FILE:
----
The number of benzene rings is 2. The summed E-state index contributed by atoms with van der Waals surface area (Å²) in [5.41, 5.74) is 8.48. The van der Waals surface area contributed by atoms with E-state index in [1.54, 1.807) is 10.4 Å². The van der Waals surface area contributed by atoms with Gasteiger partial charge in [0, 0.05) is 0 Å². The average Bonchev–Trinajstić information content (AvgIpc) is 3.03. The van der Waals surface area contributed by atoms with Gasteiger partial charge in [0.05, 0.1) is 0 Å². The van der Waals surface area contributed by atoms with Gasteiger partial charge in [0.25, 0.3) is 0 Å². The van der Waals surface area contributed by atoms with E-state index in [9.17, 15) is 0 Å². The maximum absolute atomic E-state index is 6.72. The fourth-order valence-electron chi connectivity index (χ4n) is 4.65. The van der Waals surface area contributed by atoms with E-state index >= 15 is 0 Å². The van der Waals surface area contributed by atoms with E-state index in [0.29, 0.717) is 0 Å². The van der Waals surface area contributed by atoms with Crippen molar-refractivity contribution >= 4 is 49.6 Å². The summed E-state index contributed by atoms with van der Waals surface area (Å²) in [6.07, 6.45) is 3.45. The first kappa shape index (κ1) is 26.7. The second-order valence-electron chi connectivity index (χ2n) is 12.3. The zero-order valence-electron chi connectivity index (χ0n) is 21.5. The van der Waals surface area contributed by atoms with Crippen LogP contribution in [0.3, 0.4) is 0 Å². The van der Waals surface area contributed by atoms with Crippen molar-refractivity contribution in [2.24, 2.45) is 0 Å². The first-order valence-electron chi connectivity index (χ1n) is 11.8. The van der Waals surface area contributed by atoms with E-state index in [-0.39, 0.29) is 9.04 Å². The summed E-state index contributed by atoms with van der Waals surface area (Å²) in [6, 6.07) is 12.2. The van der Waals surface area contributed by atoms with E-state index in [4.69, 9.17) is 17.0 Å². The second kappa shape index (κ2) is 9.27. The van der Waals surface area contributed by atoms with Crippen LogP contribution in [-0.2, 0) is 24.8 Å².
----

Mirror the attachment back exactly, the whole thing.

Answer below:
The number of benzene rings is 2. The summed E-state index contributed by atoms with van der Waals surface area (Å²) in [5.41, 5.74) is 8.48. The van der Waals surface area contributed by atoms with E-state index in [1.54, 1.807) is 10.4 Å². The van der Waals surface area contributed by atoms with Gasteiger partial charge in [0, 0.05) is 0 Å². The average Bonchev–Trinajstić information content (AvgIpc) is 3.03. The van der Waals surface area contributed by atoms with Gasteiger partial charge in [0.05, 0.1) is 0 Å². The van der Waals surface area contributed by atoms with Gasteiger partial charge in [0.25, 0.3) is 0 Å². The van der Waals surface area contributed by atoms with E-state index in [9.17, 15) is 0 Å². The maximum absolute atomic E-state index is 6.72. The fourth-order valence-electron chi connectivity index (χ4n) is 4.65. The van der Waals surface area contributed by atoms with E-state index >= 15 is 0 Å². The van der Waals surface area contributed by atoms with E-state index in [0.29, 0.717) is 0 Å². The van der Waals surface area contributed by atoms with Crippen molar-refractivity contribution >= 4 is 49.6 Å². The summed E-state index contributed by atoms with van der Waals surface area (Å²) in [6.07, 6.45) is 3.45. The first kappa shape index (κ1) is 26.7. The second-order valence-electron chi connectivity index (χ2n) is 12.3. The zero-order valence-electron chi connectivity index (χ0n) is 21.5. The van der Waals surface area contributed by atoms with Crippen LogP contribution in [0.3, 0.4) is 0 Å². The van der Waals surface area contributed by atoms with Crippen molar-refractivity contribution in [2.24, 2.45) is 0 Å². The first-order valence-electron chi connectivity index (χ1n) is 11.8. The van der Waals surface area contributed by atoms with E-state index in [-0.39, 0.29) is 9.04 Å². The summed E-state index contributed by atoms with van der Waals surface area (Å²) in [6, 6.07) is 12.2. The van der Waals surface area contributed by atoms with E-state index in [4.69, 9.17) is 17.0 Å². The second kappa shape index (κ2) is 9.27. The van der Waals surface area contributed by atoms with Crippen LogP contribution in [-0.2, 0) is 24.8 Å².